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Alexander Wang: Gone fishin'
It was a booming voice that came over the loudspeakers just before the start of the Alexander Wang show, asking the crowd to “refrain from using flash photography.” A slight pause, then: “That includes cellphones.”
Why not just ask this crowd to stop breathing? Or to shop at Wal-Mart. Either would be more conceivable than that unusual request, especially given this is Wang, a designer who, with his long mop of hair, impish grin and stunning skill at deconstructing clothes, is an industry fave.
Saturday’s show at Pier 94 along the Hudson River showed Wang doing what he does best — taking clothes apart in an artful, considered way, and then partly reattaching them so you look at this jacket or that shirt in a whole new way.
This season, he slit mostly white shirtdresses and separates just above the hem, reattaching the hem with bits of fishing line every few inches. Then it was a white python T-shirt, slit through the torso like horizontal stripes, then reattached with the fishing line. Tops and coats and more kept coming, slit at all the seams, or sliced in a zebra-like pattern, some dresses slashed in such a way they seemed to float like a soft cage or net around the models as they walked the runway.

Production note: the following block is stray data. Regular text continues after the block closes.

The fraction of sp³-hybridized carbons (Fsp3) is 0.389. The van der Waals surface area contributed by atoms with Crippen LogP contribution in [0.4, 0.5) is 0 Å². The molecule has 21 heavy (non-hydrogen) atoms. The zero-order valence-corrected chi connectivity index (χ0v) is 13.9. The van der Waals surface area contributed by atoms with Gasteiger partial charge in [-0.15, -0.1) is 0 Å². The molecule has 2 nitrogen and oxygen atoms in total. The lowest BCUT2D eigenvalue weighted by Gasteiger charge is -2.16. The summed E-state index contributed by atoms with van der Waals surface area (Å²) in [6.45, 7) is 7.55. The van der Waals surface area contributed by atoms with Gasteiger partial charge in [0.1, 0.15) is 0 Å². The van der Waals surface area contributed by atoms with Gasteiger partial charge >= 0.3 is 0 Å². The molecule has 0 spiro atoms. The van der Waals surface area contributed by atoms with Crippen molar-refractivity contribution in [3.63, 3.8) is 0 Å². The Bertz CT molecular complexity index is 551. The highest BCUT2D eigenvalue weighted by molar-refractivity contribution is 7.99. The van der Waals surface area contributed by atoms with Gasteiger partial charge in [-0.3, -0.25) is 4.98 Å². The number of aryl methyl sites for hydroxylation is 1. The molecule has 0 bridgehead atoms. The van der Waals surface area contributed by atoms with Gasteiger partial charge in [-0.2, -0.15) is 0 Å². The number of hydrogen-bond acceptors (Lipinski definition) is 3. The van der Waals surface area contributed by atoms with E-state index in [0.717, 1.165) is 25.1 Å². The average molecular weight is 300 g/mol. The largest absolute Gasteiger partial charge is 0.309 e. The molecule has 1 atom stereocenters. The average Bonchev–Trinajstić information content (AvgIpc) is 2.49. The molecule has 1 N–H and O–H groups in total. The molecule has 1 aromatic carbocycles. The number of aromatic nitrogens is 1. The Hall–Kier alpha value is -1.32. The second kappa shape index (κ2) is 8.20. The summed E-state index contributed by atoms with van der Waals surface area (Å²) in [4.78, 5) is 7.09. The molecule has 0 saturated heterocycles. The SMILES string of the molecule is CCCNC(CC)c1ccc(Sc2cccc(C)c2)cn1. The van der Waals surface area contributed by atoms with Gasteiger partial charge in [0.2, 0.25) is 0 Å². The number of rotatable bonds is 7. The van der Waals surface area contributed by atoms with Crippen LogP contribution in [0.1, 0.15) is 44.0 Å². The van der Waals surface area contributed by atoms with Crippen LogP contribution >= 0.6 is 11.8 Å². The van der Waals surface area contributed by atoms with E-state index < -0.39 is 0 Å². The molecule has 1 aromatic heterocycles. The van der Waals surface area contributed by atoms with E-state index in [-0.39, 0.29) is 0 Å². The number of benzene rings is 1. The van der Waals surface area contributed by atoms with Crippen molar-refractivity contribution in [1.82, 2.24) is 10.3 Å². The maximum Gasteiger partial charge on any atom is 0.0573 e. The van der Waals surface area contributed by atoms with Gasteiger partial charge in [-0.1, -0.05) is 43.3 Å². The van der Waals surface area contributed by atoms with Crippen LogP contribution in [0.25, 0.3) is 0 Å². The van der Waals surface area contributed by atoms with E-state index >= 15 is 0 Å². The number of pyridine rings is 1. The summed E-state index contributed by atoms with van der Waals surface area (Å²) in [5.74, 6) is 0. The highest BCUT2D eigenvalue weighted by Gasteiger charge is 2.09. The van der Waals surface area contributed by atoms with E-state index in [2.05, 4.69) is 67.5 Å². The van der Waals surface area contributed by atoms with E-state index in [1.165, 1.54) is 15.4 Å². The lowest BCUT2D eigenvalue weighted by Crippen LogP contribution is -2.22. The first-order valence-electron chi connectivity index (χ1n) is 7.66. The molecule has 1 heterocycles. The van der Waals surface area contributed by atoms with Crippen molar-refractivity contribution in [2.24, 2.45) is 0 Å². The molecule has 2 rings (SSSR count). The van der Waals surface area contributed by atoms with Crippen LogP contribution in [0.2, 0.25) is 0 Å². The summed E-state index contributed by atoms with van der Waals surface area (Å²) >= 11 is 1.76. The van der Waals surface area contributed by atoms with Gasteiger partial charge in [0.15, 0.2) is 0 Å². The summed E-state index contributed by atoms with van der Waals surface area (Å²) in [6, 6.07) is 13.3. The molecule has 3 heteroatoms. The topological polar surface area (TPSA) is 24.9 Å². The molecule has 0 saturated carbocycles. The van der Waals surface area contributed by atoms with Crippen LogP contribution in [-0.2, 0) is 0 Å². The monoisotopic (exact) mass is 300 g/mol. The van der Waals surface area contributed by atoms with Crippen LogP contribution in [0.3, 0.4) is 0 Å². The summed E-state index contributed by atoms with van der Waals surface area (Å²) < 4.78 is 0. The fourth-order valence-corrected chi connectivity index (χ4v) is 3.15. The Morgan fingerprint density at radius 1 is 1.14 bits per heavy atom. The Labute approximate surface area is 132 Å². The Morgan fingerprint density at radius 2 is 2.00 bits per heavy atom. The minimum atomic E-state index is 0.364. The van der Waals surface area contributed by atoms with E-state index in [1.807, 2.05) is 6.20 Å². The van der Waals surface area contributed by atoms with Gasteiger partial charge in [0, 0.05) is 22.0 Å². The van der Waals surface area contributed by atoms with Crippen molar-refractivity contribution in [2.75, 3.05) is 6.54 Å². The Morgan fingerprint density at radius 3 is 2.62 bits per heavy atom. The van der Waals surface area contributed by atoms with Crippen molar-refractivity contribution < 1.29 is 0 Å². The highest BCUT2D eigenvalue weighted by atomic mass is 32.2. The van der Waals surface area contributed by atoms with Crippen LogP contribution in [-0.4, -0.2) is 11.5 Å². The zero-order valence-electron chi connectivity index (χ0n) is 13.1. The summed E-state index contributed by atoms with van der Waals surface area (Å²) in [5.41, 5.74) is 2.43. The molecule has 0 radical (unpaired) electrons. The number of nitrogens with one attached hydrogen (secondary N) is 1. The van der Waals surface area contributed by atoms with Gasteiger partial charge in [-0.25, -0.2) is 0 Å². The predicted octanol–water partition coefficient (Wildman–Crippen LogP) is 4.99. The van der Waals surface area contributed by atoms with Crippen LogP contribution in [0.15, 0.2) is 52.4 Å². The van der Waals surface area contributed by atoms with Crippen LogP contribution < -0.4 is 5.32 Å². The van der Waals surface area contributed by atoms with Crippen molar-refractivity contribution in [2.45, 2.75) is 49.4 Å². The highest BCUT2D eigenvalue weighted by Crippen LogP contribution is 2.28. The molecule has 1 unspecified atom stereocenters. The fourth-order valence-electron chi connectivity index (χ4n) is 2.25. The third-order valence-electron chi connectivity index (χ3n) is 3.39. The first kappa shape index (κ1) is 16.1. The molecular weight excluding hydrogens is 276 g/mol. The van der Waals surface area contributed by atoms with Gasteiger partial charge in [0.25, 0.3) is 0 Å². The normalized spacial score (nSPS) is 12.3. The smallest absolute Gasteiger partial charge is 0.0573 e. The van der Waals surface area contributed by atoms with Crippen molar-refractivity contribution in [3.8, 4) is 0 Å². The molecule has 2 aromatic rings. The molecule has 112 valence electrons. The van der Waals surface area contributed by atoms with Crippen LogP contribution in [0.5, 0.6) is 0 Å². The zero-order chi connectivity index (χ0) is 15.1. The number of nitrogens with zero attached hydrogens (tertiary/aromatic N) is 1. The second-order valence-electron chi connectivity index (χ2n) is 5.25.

Then came the finale, with a phalanx of models in all-white slashed gear, walking into a formation and then standing there, staring, intense, like sentinels. Their hair, stick straight and parted down the middle with odd strips of white tape down the part. The lights go out. And those strips of tape, indeed, all the white clothes, suddenly glow in the dark, in what seemed like different shades — blue, yellow, green.
You know what happened next? That’s right. A whooooole lotta flash photography. Sorry, booming voice guy — we couldn’t help ourselves. Wang had just served up the most exciting moment of Fashion Week thus far.